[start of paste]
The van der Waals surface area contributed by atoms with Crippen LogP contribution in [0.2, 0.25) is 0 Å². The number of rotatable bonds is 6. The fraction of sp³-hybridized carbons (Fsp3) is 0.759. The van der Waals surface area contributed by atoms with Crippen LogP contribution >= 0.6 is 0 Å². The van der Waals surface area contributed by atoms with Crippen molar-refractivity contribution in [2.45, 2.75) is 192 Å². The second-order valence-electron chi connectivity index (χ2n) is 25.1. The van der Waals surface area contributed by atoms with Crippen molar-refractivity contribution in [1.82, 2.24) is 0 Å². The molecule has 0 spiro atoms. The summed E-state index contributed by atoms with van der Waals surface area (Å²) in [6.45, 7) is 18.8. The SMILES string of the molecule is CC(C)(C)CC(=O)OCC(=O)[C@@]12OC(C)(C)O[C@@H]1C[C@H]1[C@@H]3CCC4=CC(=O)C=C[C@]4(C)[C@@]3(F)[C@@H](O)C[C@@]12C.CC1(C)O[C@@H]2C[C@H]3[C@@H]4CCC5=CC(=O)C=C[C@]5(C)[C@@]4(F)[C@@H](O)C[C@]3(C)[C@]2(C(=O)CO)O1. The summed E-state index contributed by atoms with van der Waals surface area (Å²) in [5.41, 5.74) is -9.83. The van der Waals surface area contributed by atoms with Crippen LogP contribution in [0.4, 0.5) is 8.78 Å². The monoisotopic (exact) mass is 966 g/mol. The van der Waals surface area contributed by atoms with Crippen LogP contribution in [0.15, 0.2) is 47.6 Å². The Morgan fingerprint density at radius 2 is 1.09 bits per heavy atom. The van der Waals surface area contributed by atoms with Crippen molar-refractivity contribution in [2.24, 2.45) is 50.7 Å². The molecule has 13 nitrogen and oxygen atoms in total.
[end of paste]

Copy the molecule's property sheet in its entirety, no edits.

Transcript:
The van der Waals surface area contributed by atoms with Crippen LogP contribution in [0.2, 0.25) is 0 Å². The number of rotatable bonds is 6. The fraction of sp³-hybridized carbons (Fsp3) is 0.759. The van der Waals surface area contributed by atoms with Crippen LogP contribution >= 0.6 is 0 Å². The van der Waals surface area contributed by atoms with Crippen molar-refractivity contribution in [2.45, 2.75) is 192 Å². The second-order valence-electron chi connectivity index (χ2n) is 25.1. The van der Waals surface area contributed by atoms with Crippen molar-refractivity contribution in [1.82, 2.24) is 0 Å². The molecule has 0 spiro atoms. The summed E-state index contributed by atoms with van der Waals surface area (Å²) in [6.45, 7) is 18.8. The SMILES string of the molecule is CC(C)(C)CC(=O)OCC(=O)[C@@]12OC(C)(C)O[C@@H]1C[C@H]1[C@@H]3CCC4=CC(=O)C=C[C@]4(C)[C@@]3(F)[C@@H](O)C[C@@]12C.CC1(C)O[C@@H]2C[C@H]3[C@@H]4CCC5=CC(=O)C=C[C@]5(C)[C@@]4(F)[C@@H](O)C[C@]3(C)[C@]2(C(=O)CO)O1. The summed E-state index contributed by atoms with van der Waals surface area (Å²) in [5.41, 5.74) is -9.83. The van der Waals surface area contributed by atoms with Crippen LogP contribution in [0.4, 0.5) is 8.78 Å². The monoisotopic (exact) mass is 966 g/mol. The van der Waals surface area contributed by atoms with Crippen LogP contribution in [0.15, 0.2) is 47.6 Å². The Morgan fingerprint density at radius 2 is 1.09 bits per heavy atom. The van der Waals surface area contributed by atoms with Crippen molar-refractivity contribution in [2.24, 2.45) is 50.7 Å². The molecule has 13 nitrogen and oxygen atoms in total.